This week’s mobility market buzz is almost overwhelming in “wow” potential:

  • Apple is mere days away from thrilling us all yet again with a “new” iPhone and/or/maybe a smaller iPad (no pressure, there)
  • Speaking of which, Amazon is going to wow us with the next Kindle. Soon. They said so.
  • Google is this week trying to “wow” us with new Moto Razrs, albeit without the most capable version of Android installed.
  • And Microsoft’s Finnish telephony contractor, Nokia, rolled out the latest Lumia models (btw, what should be the plural of “Lumia:” “Lumiae?” “Lumiati?” “Lumiatidae?”) .

The Lumiae reception got the most media notice, mainly because Nokia’s share prices dropped as analysts expressed a lack of “wow” factor. Apparently, the new phones are nothing more than colorful, functionally-capable communications devices with improved OS, apps software, camera, and more. There are only about 100,000 apps available. Massive disappointment ensued.
Sarcasm aside, what truly fed analysts’ disappointment with the Lumiati and its parent firms was the business basics, i.e., no rollout timetable, no pricing,  no Win8 demo, and what really came across in the calls I attended as an ongoing disconnect between MSFT and Nokia in terms of information sharing. They come across as one not really knowing what the other is going to say, and there is a tendency for one to rely on the other to fill in important blanks, leaving leaders on both sides to deliver  disappointing “we’ll get to that” statements. That seeming lack of business competency/vision is what really drove investors to push prices down – but every blog post and media report leads with “disappointment” in the phones’ “Wow” factor.

The episode reinforces a bad feeling that I started to get with the MSFT “Surface” rollout. Basically, with the Surface tablets and the new Lumiatidae phones, MSFT has lost some of its critical marketing panache and ability. To over-simplify, they are putting colorful-yet-partially-empty boxes up in the store window, placing them under spotlights, and telling us how cool they are or will be.

Google/Moto is doing similar types of things, rolling out a set of sexy devices and pushing for “wow” but leaving out the biggest potential “wow” factor – the Jellybean OS version that would drive larger masses of developers toward their devices. The phones are functional, stylish, capable, yet lacking in the biggest thing that would wow the marketplace.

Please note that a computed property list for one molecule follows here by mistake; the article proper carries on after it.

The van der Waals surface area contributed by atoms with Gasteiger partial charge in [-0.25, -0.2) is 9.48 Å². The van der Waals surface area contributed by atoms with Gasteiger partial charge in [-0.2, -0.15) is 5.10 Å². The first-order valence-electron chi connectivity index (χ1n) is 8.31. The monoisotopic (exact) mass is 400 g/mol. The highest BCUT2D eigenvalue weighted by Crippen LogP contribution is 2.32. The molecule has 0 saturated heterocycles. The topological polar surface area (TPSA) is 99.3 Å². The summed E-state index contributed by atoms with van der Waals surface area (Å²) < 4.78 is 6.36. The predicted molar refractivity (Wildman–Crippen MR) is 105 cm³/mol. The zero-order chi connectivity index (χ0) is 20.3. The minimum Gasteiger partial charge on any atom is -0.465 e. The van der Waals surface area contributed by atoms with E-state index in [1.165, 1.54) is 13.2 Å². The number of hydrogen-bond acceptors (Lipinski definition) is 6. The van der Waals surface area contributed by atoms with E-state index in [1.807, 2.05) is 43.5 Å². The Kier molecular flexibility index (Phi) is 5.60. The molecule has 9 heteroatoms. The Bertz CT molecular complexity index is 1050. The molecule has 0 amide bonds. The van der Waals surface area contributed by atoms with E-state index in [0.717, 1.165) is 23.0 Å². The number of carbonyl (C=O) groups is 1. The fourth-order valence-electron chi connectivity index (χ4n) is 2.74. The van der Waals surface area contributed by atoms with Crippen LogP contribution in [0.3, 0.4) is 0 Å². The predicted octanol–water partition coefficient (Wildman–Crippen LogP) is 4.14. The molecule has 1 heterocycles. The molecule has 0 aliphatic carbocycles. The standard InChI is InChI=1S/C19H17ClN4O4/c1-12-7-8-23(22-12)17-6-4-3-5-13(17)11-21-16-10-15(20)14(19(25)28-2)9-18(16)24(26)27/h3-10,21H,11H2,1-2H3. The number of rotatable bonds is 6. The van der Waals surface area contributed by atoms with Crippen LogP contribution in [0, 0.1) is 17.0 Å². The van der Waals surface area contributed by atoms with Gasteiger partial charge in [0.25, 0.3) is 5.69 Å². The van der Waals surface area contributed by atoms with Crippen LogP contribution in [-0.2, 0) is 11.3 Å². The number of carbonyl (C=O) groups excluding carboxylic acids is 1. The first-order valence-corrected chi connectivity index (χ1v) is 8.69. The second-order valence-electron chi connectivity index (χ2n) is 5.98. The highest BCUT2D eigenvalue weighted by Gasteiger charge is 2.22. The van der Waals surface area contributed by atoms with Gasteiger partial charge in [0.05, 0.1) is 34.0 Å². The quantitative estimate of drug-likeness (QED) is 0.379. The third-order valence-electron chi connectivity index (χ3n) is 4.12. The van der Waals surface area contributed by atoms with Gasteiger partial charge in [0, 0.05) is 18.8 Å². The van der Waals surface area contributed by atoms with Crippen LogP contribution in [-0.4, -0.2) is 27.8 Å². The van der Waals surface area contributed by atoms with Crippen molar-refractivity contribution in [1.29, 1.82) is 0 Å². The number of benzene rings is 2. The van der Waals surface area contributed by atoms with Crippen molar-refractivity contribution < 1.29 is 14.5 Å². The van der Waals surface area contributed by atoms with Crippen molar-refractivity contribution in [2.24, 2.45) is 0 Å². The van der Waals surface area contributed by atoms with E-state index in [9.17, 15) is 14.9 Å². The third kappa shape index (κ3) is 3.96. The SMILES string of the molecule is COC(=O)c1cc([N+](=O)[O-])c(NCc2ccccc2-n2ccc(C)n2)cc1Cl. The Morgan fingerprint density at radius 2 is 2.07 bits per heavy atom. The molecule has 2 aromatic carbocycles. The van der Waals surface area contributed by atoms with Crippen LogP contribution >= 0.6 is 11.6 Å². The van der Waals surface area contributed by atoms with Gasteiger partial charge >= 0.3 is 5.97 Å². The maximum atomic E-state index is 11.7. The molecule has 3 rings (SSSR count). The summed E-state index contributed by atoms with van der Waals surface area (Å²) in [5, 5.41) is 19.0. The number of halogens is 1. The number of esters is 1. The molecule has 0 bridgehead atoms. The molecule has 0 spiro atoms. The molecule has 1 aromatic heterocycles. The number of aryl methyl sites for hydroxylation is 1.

There is absolutely nothing wrong with bringing to market devices that work well, that are stylish, and that may only be incremental advancements/improvements over previous models. That is progress. And as I have complained/explained before, today’s hot-tech media focus too much on the “next big thing” while ignoring important and beneficial improvements.

Unfortunately, it appears that when it comes to mobility and associated markets, Master Brands like MSFT and Google are pursuing positive press and analyst coverage, and therefore potential share price improvements, by focusing on potential and promised “wow,” rather than traditional “how,” i.e., “how” the device/OS/ecosystem improves the user experience and ability to do business. The craving for media and analyst attention, however fleeting, is disabling these former marketing giants’ abilities to drive and influence markets by forcing them to build or chase the latest shiny object – which pushes them to deliver more shiny objects of their own, which increasingly shortens development and improvement cycles to the point where they focus on colors and packaging rather than real IT utility and benefit. The accepted/expected pace of innovation is outstripping the realities of development and marketing for too many providers (read the Research Alert, “IT Innovation: New Models and Methods”).

As we regularly explain to our clients, and as will be presented in detail at our Nov. 14 Cloud Business Summit, the pursuit of the “next big thing” is a vendor/media-driven hype monster that distracts from “real” IT value and cost propositions, and complicates IT and Finance executives’ ability to effectively manage their domains (read “Change, and Change Again: The Shape of IT Orgs to Come”). We don’t advocate ignoring the “next big thing” by any means; we advocate making sure that we know what it is, where it’s coming from, and what to do with it.

This blog originally appeared at Saugatuck Lens360.

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